When we talk about punk today, and our magazine does like to talk about punk off and on (!), then there are some great new bands around. Try looking at our recent features on The Last Gang or The Bombpops, for example. Just reading about the current punk scene shows how vibrant it is. 

But where would these acts be without the fathers of punk? And one of the biggest and most influential names in the punk world out there is Hugh Cornwell. If you need a name check, he was the leader of The Stranglers. Hugh was the main songwriter of all the band’s most memorable songs across ten stellar albums. Their 1977 debut “Rattus Norvegicus” – featuring seminal songs “Peaches,” “(Get A) Grip, (On Yourself),” and more – and follow-up albums “No More Heroes,” “Black and White,” “The Raven” and “The Gospel According To The Men In Black” –which Hugh cites as his favourite Stranglers album – consolidated Cornwell’s stature as a unique songwriter and musician.

Hugh Cornwell’s “Moments of Madness,” comes out on HIS records on October 21. I was pleased to listen to this acerbic, perceptive album that lyrically hits the mark time-and-time again. The production deliberately strips down the sound and brings up the vocals. Check out “Red Rose” for the wistful side of the album. This track looks back to the blues, giving it a twist for today. Cornwell plays all the instruments himself, and creates a minimalist creation, post-modern punk and blues for The Stranglers generation.

The song “Moments of Madness” is about pain, but it doesn’t have the humor of Queen’s “I’m Going Slightly Mad.” This is far more within the asylum and born from society’s decline, rather than an attempt to smile at the insanity around us. The mantra of madness becomes a chant, a descent to insanity.

My favourite was “I wanna hide inside Aya” which is a lean back to a more fierce drum sound, the beat carrying forward the more despairing lyrics toward the live stage. With the live tour on the way as well, this one has to be on the menu. 

We’ve put up, below, the links to two tracks, both musically interesting – and with little musical twists and turns. This is a pattern for the album, where the upbeat music is juxtaposed with the more sombre lyrical content, Cornwell may feel he is no longer a young man, but the instrumentalism lifts the message. All music draws from emotion, which is why the blues are infused in music of all traditions. The lyrics on this album are blues, but the tempo gives it a more upbeat feel. In troubled times, it is able to make me sway to the beat.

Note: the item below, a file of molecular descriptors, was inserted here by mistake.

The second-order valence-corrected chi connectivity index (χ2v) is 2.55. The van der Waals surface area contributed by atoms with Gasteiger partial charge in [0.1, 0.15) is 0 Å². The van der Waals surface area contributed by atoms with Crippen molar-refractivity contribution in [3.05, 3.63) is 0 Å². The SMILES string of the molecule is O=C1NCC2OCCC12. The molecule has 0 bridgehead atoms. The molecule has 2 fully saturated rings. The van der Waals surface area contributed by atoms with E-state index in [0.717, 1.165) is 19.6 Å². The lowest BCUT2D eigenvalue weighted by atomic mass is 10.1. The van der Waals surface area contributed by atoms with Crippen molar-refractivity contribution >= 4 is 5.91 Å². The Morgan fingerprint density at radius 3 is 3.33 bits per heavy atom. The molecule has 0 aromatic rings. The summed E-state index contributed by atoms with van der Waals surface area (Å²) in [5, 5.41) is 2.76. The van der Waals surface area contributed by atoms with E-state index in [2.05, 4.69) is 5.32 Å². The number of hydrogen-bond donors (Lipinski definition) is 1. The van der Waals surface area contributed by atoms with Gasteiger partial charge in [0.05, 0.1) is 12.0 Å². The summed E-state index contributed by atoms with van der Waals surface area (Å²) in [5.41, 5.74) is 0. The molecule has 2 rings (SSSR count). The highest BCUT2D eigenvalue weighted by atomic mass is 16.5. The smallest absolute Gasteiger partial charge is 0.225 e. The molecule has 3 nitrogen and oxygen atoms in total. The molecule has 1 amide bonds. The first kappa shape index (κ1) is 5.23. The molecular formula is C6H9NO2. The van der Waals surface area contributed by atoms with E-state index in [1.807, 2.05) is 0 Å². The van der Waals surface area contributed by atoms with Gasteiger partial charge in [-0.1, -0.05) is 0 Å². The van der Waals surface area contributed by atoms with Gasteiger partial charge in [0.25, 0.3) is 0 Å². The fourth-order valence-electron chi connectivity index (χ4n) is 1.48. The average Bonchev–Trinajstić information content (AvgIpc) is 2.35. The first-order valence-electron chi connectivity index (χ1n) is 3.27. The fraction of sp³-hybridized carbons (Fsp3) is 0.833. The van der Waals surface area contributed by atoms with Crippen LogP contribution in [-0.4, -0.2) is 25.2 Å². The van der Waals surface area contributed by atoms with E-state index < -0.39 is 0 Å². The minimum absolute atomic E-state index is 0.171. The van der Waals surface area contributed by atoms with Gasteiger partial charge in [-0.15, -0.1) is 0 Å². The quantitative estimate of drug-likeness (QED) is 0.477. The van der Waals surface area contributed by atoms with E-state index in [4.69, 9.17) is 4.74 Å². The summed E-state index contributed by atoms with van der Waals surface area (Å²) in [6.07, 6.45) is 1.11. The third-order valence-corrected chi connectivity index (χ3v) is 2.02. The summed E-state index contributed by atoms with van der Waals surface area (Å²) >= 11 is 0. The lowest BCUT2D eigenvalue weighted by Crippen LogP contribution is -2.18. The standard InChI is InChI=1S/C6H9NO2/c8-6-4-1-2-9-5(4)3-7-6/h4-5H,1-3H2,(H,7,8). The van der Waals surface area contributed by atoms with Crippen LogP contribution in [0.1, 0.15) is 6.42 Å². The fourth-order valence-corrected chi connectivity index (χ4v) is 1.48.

“Beware of the Doll” is interesting! 

She’s looking like she’s eating cake

She’s hooking you from cross the lake

Beware of the doll

Beware of the doll.

I think in today’s culture and times, beware of who the doll may be is not a bad message. It is one of those songs I’d need to listen to a few times. We do have a resident poet in Shazzy for the magazine here (I’ve put the link here, check her material out), and “Beware of the Doll”  is lyrical poetry in music form.

So it’s a fine album. There’s even a song titled “Lasagne” that saw me having a groove through the kitchen!

Check out the links, escape the politics and the relentless bad news, and dive in. Music still has the capacity to take us to a better place.

All Instrumentation and Vocals by Hugh Cornwell

Additional Drum Programming and Percussion by Phil Andrews

Produced by Hugh Cornwell

Engineered by Phil Andrews

Mixed by Hugh Cornwell & amp; Phil Andrews

Mastered by Barry Grint Alchemy Mastering @ Air

Front Cover Photography by Bertrand Fevre

All Songs written by Hugh Cornwell

Lorraine Foley – Saying hello.

I responded to a request from the magazine for some volunteer reviewers and this is the first piece I have done. It’s a pleasure to be on board, and I think we need one more person, so can I plug that? These guys are great to work with and are committed to giving you a terrific magazine. So drop them a line on the “contact us” page like I did, and you could be doing the next review!

Lastly, can I give a plug for our Quiz. We do give prizes, and it is a fun test of music knowledge!

By Lorraine Foley

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